While Pune RTO has sold 30,366 numbers and fetched a revenue of Rs 23.45 crore, this was followed by Nashik RTO where 27,545 VIP numbers were sold to citizens at a cost of Rs 19.59 crore. At Thane, as many as 10,744 special numbers were sold to fetch a revenue of Rs 9.98 crore while Kolhapur sold 10,611numbers for Rs 7.3 crore.
The craze for getting a VIP number began in the northern states,” said an official. For example, in Punjab, there have been cases of farmers buying VIP numbers for lakhs of rupees in auction. In 2012, a Chandigarh businessman purchased registration number CH-01-AN-0001 for Rs 17 lakh. The number AK-47 is also popular in Punjab and sold for Rs 3 lakh to Rs 5 lakh almost every year.
A UNIQUE number plate that is being sold at a private auction for an estimated £1 million
has caused outrage among some members of the Hindu community who want it available
for purchase to the general public.
The 2018 pre-released plate, which reads SR1 8APS, is being sold privately for the first
time in the UK with no minimum reserve.
BAPS, an abbreviation for Bochasanwasi Akshar Purushottam Sanstha, is a leading charitable organisation. It is the name behind the Swaminarayan temples in India, the UK
and US, among other countries – the Hindu temple in Neasden, north London, is a BAPS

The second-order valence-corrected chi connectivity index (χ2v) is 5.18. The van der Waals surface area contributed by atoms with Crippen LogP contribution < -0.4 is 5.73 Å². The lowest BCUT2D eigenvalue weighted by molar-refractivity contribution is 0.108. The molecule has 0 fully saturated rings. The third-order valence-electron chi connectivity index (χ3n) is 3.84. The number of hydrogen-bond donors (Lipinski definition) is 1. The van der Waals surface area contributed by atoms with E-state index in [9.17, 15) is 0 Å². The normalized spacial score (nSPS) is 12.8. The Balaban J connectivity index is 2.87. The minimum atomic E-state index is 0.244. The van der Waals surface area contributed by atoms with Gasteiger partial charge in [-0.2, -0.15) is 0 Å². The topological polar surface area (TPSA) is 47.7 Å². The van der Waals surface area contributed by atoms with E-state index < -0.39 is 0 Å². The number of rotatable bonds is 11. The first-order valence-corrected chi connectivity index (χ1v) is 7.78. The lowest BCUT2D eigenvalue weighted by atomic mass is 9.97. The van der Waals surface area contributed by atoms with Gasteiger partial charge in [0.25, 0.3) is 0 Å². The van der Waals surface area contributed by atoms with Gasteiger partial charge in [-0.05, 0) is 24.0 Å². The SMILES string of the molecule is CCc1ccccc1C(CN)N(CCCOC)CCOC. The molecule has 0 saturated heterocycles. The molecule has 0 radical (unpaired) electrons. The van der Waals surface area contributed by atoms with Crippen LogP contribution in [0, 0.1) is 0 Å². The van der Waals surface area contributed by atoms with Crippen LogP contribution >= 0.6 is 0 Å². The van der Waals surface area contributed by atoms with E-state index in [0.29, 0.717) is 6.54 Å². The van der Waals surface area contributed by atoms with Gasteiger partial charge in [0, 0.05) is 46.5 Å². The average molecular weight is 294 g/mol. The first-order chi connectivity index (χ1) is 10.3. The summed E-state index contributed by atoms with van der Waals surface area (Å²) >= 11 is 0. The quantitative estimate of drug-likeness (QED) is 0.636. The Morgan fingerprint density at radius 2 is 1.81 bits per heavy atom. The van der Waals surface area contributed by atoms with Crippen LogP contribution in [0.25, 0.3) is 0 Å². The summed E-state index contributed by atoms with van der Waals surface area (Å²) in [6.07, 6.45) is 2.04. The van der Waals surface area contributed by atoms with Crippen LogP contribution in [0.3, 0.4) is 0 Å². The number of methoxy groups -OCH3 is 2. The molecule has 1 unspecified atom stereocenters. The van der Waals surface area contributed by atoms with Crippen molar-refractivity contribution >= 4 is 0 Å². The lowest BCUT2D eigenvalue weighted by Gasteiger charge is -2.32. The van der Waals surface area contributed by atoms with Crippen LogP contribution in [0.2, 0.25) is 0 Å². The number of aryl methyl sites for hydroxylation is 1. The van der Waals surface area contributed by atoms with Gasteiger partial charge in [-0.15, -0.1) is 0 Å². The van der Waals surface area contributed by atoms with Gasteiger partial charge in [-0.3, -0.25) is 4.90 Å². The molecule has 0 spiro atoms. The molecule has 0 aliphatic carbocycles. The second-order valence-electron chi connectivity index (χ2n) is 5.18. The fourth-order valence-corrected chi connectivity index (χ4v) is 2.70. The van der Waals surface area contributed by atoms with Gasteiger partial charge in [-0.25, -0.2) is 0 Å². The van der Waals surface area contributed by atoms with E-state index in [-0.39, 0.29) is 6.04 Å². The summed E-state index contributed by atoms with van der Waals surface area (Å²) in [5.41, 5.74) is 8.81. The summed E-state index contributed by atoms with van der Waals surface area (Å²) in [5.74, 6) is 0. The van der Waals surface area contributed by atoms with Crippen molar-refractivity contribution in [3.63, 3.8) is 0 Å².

The auction for SR1 8APS (which reads SRI BAPS) is likely to break the current record of
the biggest sale for a number plate of £518,000.
A flyer, advertising the sale of the plate and only circulated among an exclusive group of
individuals and organisations, states that the auction is by “invite to offer only” and not yet
open to the general public.
Only if the number plate fails to sell at the private event will it be auctioned to the general
public at a later date next year.
One member from the Hindu community said: “A number of followers of the Shri BAPS
said it was unfair, as there are many who can afford it but are unable to put in an offer.
“I myself have been trying for the last week to submit an offer, but have been refused. This
is not fair, it’s discrimination. I have the money, so why can’t I buy it? Who has been invited to offer? Why do they have this privilege and we don’t?”
The vehicle registration number is the only one that can ever be formed using the combinations of letters and numbers by the Driver and Vehicle Licensing Agency (DVLA).
In 2015, an Indian businesswoman broke the previously-held record after buying a number plate reading KR15 HNA after the Hindu deity Krishna, for £233,000 although the bid was open to the public.